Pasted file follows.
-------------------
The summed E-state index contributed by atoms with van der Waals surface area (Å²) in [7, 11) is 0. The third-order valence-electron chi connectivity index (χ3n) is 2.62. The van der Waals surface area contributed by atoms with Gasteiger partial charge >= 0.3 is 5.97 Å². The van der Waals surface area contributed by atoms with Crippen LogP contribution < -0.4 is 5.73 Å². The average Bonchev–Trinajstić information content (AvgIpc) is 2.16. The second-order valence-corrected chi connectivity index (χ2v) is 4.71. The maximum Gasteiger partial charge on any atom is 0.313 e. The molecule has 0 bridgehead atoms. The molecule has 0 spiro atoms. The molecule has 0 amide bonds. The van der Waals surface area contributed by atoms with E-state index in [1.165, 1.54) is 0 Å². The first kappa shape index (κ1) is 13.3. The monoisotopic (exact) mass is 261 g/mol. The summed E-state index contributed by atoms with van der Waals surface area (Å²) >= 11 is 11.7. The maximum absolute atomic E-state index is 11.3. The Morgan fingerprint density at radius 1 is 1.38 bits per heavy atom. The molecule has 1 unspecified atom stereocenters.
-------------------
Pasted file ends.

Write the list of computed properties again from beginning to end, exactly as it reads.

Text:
The summed E-state index contributed by atoms with van der Waals surface area (Å²) in [7, 11) is 0. The third-order valence-electron chi connectivity index (χ3n) is 2.62. The van der Waals surface area contributed by atoms with Gasteiger partial charge >= 0.3 is 5.97 Å². The van der Waals surface area contributed by atoms with Crippen LogP contribution < -0.4 is 5.73 Å². The average Bonchev–Trinajstić information content (AvgIpc) is 2.16. The second-order valence-corrected chi connectivity index (χ2v) is 4.71. The maximum Gasteiger partial charge on any atom is 0.313 e. The molecule has 0 bridgehead atoms. The molecule has 0 spiro atoms. The molecule has 0 amide bonds. The van der Waals surface area contributed by atoms with E-state index in [1.165, 1.54) is 0 Å². The first kappa shape index (κ1) is 13.3. The monoisotopic (exact) mass is 261 g/mol. The summed E-state index contributed by atoms with van der Waals surface area (Å²) >= 11 is 11.7. The maximum absolute atomic E-state index is 11.3. The Morgan fingerprint density at radius 1 is 1.38 bits per heavy atom. The molecule has 1 unspecified atom stereocenters.